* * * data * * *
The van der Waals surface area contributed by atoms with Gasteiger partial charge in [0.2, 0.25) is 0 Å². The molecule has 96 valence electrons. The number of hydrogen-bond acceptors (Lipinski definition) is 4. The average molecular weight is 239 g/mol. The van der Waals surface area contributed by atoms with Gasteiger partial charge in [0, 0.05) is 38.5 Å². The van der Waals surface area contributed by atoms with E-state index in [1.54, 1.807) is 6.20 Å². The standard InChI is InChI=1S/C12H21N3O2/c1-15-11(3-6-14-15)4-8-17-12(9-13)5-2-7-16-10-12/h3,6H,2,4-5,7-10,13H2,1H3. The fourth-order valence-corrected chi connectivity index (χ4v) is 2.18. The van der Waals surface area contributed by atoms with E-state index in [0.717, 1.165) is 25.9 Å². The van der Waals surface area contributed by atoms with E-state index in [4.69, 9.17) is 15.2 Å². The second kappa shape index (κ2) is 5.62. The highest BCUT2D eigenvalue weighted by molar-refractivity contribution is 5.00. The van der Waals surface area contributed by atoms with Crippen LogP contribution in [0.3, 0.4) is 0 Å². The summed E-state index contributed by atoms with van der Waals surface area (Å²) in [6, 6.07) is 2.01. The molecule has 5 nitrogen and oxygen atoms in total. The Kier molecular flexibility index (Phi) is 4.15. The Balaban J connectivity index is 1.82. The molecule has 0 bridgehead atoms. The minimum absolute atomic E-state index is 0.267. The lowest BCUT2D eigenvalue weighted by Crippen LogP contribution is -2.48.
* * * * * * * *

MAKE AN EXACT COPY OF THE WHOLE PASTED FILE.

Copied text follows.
The van der Waals surface area contributed by atoms with Gasteiger partial charge in [0.2, 0.25) is 0 Å². The molecule has 96 valence electrons. The number of hydrogen-bond acceptors (Lipinski definition) is 4. The average molecular weight is 239 g/mol. The van der Waals surface area contributed by atoms with Gasteiger partial charge in [0, 0.05) is 38.5 Å². The van der Waals surface area contributed by atoms with E-state index in [1.54, 1.807) is 6.20 Å². The standard InChI is InChI=1S/C12H21N3O2/c1-15-11(3-6-14-15)4-8-17-12(9-13)5-2-7-16-10-12/h3,6H,2,4-5,7-10,13H2,1H3. The fourth-order valence-corrected chi connectivity index (χ4v) is 2.18. The van der Waals surface area contributed by atoms with E-state index in [0.717, 1.165) is 25.9 Å². The van der Waals surface area contributed by atoms with E-state index in [4.69, 9.17) is 15.2 Å². The second kappa shape index (κ2) is 5.62. The highest BCUT2D eigenvalue weighted by molar-refractivity contribution is 5.00. The van der Waals surface area contributed by atoms with Crippen LogP contribution in [0.3, 0.4) is 0 Å². The summed E-state index contributed by atoms with van der Waals surface area (Å²) in [6, 6.07) is 2.01. The molecule has 5 nitrogen and oxygen atoms in total. The Kier molecular flexibility index (Phi) is 4.15. The Balaban J connectivity index is 1.82. The molecule has 0 bridgehead atoms. The minimum absolute atomic E-state index is 0.267. The lowest BCUT2D eigenvalue weighted by Crippen LogP contribution is -2.48.